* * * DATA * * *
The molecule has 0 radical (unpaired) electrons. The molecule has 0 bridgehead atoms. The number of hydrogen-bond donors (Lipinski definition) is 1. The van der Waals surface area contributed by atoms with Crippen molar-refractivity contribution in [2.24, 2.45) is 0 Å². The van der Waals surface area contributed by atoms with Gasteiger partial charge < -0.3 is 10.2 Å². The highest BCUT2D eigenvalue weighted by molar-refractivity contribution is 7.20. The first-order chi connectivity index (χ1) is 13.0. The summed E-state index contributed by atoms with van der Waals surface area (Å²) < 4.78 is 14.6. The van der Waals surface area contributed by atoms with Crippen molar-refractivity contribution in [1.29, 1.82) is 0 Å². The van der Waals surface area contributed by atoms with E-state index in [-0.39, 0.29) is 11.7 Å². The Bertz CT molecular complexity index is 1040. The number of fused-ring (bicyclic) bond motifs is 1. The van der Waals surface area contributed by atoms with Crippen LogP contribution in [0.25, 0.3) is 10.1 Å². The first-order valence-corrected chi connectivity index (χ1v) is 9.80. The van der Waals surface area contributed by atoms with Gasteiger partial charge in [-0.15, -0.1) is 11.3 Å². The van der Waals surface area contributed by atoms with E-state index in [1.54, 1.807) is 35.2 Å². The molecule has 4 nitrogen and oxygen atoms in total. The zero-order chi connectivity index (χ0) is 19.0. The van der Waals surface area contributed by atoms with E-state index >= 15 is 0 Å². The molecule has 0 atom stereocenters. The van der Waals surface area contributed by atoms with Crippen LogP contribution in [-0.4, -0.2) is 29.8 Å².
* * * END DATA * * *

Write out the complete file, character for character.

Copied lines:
The molecule has 0 radical (unpaired) electrons. The molecule has 0 bridgehead atoms. The number of hydrogen-bond donors (Lipinski definition) is 1. The van der Waals surface area contributed by atoms with Crippen molar-refractivity contribution in [2.24, 2.45) is 0 Å². The van der Waals surface area contributed by atoms with Gasteiger partial charge < -0.3 is 10.2 Å². The highest BCUT2D eigenvalue weighted by molar-refractivity contribution is 7.20. The first-order chi connectivity index (χ1) is 13.0. The summed E-state index contributed by atoms with van der Waals surface area (Å²) < 4.78 is 14.6. The van der Waals surface area contributed by atoms with Crippen molar-refractivity contribution in [1.29, 1.82) is 0 Å². The van der Waals surface area contributed by atoms with E-state index in [-0.39, 0.29) is 11.7 Å². The Bertz CT molecular complexity index is 1040. The number of fused-ring (bicyclic) bond motifs is 1. The van der Waals surface area contributed by atoms with Crippen LogP contribution in [0.25, 0.3) is 10.1 Å². The first-order valence-corrected chi connectivity index (χ1v) is 9.80. The van der Waals surface area contributed by atoms with Gasteiger partial charge in [-0.15, -0.1) is 11.3 Å². The van der Waals surface area contributed by atoms with E-state index in [1.54, 1.807) is 35.2 Å². The molecule has 4 nitrogen and oxygen atoms in total. The zero-order chi connectivity index (χ0) is 19.0. The van der Waals surface area contributed by atoms with E-state index >= 15 is 0 Å². The molecule has 0 atom stereocenters. The van der Waals surface area contributed by atoms with Crippen LogP contribution in [-0.4, -0.2) is 29.8 Å².